There’s an old political saying that when asked to choose between two good friends running for the same office, the answer is, “I’m with my friend.” That means you’re not about to choose, nor are you going to say who you might opt for in the privacy of the balloting booth.
One might even contribute the same amount of money to each campaign. Such a stance risks the loss of both because they’d rather that you choose, but the smart and prudent person stays neutral.
If Bruce Reed is anything, he is smart and prudent. The Coeur d’Alene native and 1978 Coeur d’Alene High graduate went onto Princeton, graduating with honors in 1982, thence onto Oxford on a Rhodes scholarship, and obtained an MA in English Literature. Despite being a rather quiet and unassuming person his classmates could tell he was destined for good things.
A family friend, Tony Stewart, a professor at North Idaho College for many years, and a co-founder along with Bruce’s parents, attorney Scott Reed and State Senator Mary Lou Reed, of north Idaho’s Human Rights Foundation, would play tennis with the younger Reed. If Stewart was the least bit late he would find Reed patiently waiting but also always reading a book.
Early in his public career Reed encountered presidential politics as his services were sought by two young and intelligent senators, Tennessee’s Al Gore and Delaware’s Joe Biden. Reed had gone to work for Gore as a speechwriter in 1985.
As the 1988 election drew closer Biden asked Reed to work for his 1988 presidential bid. Reed was astute enough to ask Gore whether he planned to run. When told by Gore that he was going to run Reed politely declined Biden’s offer without burning any bridges and did work on Gore’s 1988 campaign.
In an amicable parting he left Gore in 1989 to work for the Democratic Leadership Group in 1990, where his talents and ability soon caught the eye of young Arkansas Governor Bill Clinton. He joined Clinton’s successful campaign for the presidency in 1992 and when Clinton won Reed went to work first as a deputy domestic policy advisor, and two years later as the chief domestic policy advisor.
His relationship with both Clinton and Gore remained strong and in 2000 he left the White House for two months to help Gore with his debate preparation. Despite being close to the seat of power one seldom saw Reed quoted. He preferred to remain in the background and did not play the game of being a “high placed source” for the media.
When 2008 rolled around Reed’s loyalty to the Clintons’ trumped all others and he supported Hillary’s bid for the presidency. Once elected president, Illinois Senator Barack Obama let bygones be bygones and named Reed to be the executive director of the Simpson/Bowles Commission, a group of distinguished elected officials as well as private sector folks charged with restoring fiscal sanity to a budget process gone awry and with curbing excessive federal spending.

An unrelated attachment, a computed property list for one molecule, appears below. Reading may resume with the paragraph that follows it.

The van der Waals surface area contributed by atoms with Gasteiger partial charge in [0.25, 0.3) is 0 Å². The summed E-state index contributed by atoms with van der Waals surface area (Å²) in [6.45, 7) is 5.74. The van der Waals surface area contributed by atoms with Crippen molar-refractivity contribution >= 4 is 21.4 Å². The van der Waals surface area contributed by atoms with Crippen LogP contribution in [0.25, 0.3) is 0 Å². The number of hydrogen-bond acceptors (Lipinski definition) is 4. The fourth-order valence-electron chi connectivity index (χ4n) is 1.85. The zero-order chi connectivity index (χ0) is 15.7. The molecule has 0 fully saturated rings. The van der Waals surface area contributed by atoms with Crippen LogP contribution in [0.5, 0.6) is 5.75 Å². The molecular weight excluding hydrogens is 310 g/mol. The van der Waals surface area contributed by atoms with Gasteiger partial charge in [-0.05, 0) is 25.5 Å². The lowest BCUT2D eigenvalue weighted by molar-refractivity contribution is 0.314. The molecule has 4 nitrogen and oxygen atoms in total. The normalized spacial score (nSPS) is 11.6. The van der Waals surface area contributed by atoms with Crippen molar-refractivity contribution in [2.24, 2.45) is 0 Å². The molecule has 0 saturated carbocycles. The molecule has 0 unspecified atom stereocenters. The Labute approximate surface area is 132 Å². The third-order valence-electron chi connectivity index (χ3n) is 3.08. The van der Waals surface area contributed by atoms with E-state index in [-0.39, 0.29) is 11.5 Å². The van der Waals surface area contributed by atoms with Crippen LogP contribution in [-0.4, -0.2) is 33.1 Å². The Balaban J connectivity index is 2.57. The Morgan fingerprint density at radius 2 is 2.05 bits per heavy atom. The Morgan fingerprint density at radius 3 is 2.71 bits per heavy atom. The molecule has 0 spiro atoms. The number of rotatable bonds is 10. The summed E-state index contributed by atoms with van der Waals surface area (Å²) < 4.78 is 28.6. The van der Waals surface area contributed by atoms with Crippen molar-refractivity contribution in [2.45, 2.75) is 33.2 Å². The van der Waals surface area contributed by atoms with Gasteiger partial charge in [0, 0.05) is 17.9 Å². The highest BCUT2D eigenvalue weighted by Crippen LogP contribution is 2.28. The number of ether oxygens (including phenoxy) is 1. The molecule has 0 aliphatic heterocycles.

Reed, by all accounts, did a masterful job of helping hammer out a decent, doable set of compromises that could, if adopted by Congress, have met the challenge the commission was given. Following this Reed accepted an invitation from old friend Joe Biden, now Obama’s vice president, to become Biden’s chief of staff, which he did for two years.
Reed has many talents, one of which is to look down the road and over the horizon. It is fair to speculate that unlike many in the political game Reed saw the real possibility of being caught in the middle between friends with Mrs. Clinton again making a bid and his friend and current employer, the vice president, also deciding to run.
Reed’s answer, like the old political saying, is not to choose between friends. On November 13th, 2013, he announced he and his equally talented wife, Bonnie (Also a Coeur d’Alene High graduate), were leaving the nation’s capitol for Santa Monica where he would be the president of the Ely and Edythe Broad Foundation whose primary purpose is to facilitate meaningful reform in public education.
It was a wise move by a loyal soldier. My personal preference would have been for him to leave his job with Biden to run for the Democratic presidential nomination himself. At 55 years of age he’s at the right age to take on the rigors of the office. It’s time for the baby boomer generation to step aside and pass the torch to the next generation. Mrs. Clinton, Jim Webb, Bernie Sanders, and Joe Biden - all will be in their 70’s should they take the oath in Janaury of 2017. Candidly, that’s just too damn old.